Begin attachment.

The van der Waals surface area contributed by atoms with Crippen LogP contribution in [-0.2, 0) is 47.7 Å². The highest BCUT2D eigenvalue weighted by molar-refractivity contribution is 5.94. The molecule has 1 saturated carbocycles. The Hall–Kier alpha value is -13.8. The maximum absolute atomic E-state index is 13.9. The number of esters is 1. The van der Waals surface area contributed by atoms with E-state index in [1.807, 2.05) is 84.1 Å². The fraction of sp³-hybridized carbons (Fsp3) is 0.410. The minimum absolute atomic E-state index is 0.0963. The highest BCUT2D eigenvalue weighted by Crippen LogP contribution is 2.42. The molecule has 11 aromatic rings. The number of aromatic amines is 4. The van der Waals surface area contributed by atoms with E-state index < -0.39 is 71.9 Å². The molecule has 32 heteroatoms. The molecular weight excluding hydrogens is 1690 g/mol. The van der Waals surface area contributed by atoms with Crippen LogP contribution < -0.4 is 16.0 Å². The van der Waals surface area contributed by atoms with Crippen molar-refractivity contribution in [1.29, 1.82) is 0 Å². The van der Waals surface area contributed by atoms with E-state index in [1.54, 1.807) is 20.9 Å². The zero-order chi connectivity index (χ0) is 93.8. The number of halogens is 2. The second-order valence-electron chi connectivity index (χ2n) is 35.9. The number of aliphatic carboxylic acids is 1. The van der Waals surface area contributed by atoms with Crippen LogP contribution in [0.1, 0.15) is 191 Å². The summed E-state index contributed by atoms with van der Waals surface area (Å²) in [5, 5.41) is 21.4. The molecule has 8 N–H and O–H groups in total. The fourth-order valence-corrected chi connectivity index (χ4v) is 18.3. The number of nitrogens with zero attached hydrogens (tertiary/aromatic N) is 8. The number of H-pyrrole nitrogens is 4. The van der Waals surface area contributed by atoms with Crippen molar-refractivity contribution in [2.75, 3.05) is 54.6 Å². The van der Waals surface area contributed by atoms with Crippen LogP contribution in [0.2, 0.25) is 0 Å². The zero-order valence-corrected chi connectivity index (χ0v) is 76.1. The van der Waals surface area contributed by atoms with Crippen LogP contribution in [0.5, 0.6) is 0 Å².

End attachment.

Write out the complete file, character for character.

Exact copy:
The van der Waals surface area contributed by atoms with Crippen LogP contribution in [-0.2, 0) is 47.7 Å². The highest BCUT2D eigenvalue weighted by molar-refractivity contribution is 5.94. The molecule has 1 saturated carbocycles. The Hall–Kier alpha value is -13.8. The maximum absolute atomic E-state index is 13.9. The number of esters is 1. The van der Waals surface area contributed by atoms with E-state index in [1.807, 2.05) is 84.1 Å². The fraction of sp³-hybridized carbons (Fsp3) is 0.410. The minimum absolute atomic E-state index is 0.0963. The highest BCUT2D eigenvalue weighted by Crippen LogP contribution is 2.42. The molecule has 11 aromatic rings. The number of aromatic amines is 4. The van der Waals surface area contributed by atoms with E-state index < -0.39 is 71.9 Å². The molecule has 32 heteroatoms. The molecular weight excluding hydrogens is 1690 g/mol. The van der Waals surface area contributed by atoms with Crippen LogP contribution < -0.4 is 16.0 Å². The van der Waals surface area contributed by atoms with Crippen molar-refractivity contribution in [1.29, 1.82) is 0 Å². The van der Waals surface area contributed by atoms with E-state index in [1.54, 1.807) is 20.9 Å². The zero-order chi connectivity index (χ0) is 93.8. The number of halogens is 2. The second-order valence-electron chi connectivity index (χ2n) is 35.9. The number of aliphatic carboxylic acids is 1. The van der Waals surface area contributed by atoms with Crippen LogP contribution in [0.1, 0.15) is 191 Å². The summed E-state index contributed by atoms with van der Waals surface area (Å²) in [5, 5.41) is 21.4. The molecule has 8 N–H and O–H groups in total. The fourth-order valence-corrected chi connectivity index (χ4v) is 18.3. The number of nitrogens with zero attached hydrogens (tertiary/aromatic N) is 8. The number of H-pyrrole nitrogens is 4. The van der Waals surface area contributed by atoms with Crippen molar-refractivity contribution in [2.75, 3.05) is 54.6 Å². The van der Waals surface area contributed by atoms with Crippen LogP contribution in [0.2, 0.25) is 0 Å². The zero-order valence-corrected chi connectivity index (χ0v) is 76.1. The van der Waals surface area contributed by atoms with Crippen LogP contribution in [0.5, 0.6) is 0 Å².